Email sequences are only available to Pro and Business users. You can upgrade your team members under Settings > Billing.
What is an email sequence?
An email sequence is a series of emails to be sent, one by one, in specified time gaps to specific subscribers. The sequence will run until the subscriber sends an email to an account that is synchronized with Close.io (This includes but isn't limited to replying to an email in the sequence.)
An email sequence consists of:
- Name: A title to describe the email sequence
- Sequence steps: One or more emails that are sent as a part of the email sequence.
- Email sequence options: Settings for email sequence level (what time of day emails should be sent, etc.)
Contacts that are subscribed to an email sequence will receive the sequence steps until they are paused or removed from the email sequence. Later we’ll explain how a contact can get added or removed from an email sequence.
When should I use an email sequence vs a bulk email?
Both email sequences and bulk emails let you send email to multiple recipients at once in Close.io. Bulk emails are great for one time announcements and events. Email sequences are best used when: 1. trying to start a new conversation (e.g. when first reaching out to a lead), or 2. following up on existing conversation (e.g. trying to schedule a demo). Remember– email sequences automatically pause for any contact who sends an email to an account that is synchronized with Close.io (such as replying to an email in the sequence) .
Like bulk emails, email sequences will be sent through your email account. This can lead to a higher than typical email volume, so you should make sure your account is able to send a large number of emails. For example, Gmail accounts are often limited to sending 500 emails per day, and may not be suitable for email sequence sending. If you’re running into account limits, you can have Close.io use a separate email service/server to send email.
How do I create an email sequence?
Every sequence needs a name, at least one step, and a sending schedule. The name of the sequence must be unique across your company—you can’t use the same sequence name in two sequences.
What is an email sequence step?
An email sequence can have one or more sequence steps. Each step consists of:
- Email template: email sequences use the same shared templates you already create and use in Close.io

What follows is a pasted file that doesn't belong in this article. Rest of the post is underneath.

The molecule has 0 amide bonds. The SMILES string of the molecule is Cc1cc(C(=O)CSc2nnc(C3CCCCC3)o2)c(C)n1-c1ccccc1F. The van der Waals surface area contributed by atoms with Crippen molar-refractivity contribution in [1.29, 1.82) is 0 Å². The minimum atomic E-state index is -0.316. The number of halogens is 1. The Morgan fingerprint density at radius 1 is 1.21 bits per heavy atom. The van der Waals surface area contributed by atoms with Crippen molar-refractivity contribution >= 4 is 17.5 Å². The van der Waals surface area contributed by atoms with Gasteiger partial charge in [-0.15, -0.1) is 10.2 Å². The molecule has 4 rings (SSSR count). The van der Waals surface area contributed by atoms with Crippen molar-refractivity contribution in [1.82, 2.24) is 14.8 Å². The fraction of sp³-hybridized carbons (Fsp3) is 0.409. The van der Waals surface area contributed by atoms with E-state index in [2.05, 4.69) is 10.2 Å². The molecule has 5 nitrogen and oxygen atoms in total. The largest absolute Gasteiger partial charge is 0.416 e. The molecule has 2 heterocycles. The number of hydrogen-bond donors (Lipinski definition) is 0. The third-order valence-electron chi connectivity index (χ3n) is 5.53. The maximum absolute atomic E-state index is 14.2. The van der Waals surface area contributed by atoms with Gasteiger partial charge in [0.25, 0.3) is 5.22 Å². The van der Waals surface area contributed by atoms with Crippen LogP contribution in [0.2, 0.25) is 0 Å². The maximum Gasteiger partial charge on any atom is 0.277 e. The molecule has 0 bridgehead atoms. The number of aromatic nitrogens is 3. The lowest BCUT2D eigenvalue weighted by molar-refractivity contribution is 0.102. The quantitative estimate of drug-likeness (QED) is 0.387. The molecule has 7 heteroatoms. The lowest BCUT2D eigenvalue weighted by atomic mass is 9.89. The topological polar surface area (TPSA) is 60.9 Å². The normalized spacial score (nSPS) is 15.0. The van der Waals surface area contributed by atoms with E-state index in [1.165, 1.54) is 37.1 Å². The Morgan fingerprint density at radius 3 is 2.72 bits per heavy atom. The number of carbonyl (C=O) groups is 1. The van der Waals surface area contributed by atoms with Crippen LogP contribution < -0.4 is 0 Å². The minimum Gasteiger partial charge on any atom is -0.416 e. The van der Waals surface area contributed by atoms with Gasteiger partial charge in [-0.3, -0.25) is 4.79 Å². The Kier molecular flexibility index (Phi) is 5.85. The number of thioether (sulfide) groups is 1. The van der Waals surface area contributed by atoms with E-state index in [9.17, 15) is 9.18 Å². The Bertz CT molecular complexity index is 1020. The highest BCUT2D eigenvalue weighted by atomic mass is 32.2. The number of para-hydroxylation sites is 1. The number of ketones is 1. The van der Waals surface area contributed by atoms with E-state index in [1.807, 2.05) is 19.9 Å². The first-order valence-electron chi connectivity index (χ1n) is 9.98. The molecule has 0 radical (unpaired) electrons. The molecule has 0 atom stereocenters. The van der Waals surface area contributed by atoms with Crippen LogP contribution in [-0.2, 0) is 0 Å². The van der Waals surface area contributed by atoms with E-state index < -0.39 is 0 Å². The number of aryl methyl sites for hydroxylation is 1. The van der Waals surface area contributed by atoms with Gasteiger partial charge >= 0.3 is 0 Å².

- Sending delay: Emails can be sent between 1 and 365 days apart.
- Sending as new thread option: After the first email in an email sequence, subsequent steps can either be sent as replies in the same email thread, or they can start new email threads.
What email templates can I use in an email sequence step?
You can use any existing shared email template in your email sequence. You can also create a new shared email template from the step itself. Since sequences are shared within your company, they can only use shared email templates.
Any changes you make to an email template will take effect immediately — any future emails sent with that template in a sequence, on a lead page, in a bulk email, or anywhere else you use the template will reflect updated template content.
What is the sending schedule?
A sending schedule is a series of open sending windows, during which emails will send. Each email sequence has a sending schedule.
Emails will send at random times within the sending window, to most accurately mimic human sending behavior (and increase the email open and response rates).
If a contact is added to a sequence during an open sending window, and there is no delay, the first email will send within a few minutes. If a contact is added to an email sequence outside of its sending window, the email will send at a random time in the first day of the sending window.
For example, if you select the Monday—Friday, Any time sending schedule, and add a contact to the sequence on Sunday, the contact will receive the first email in the sequence on Monday, assuming there is no delay specified for the first step.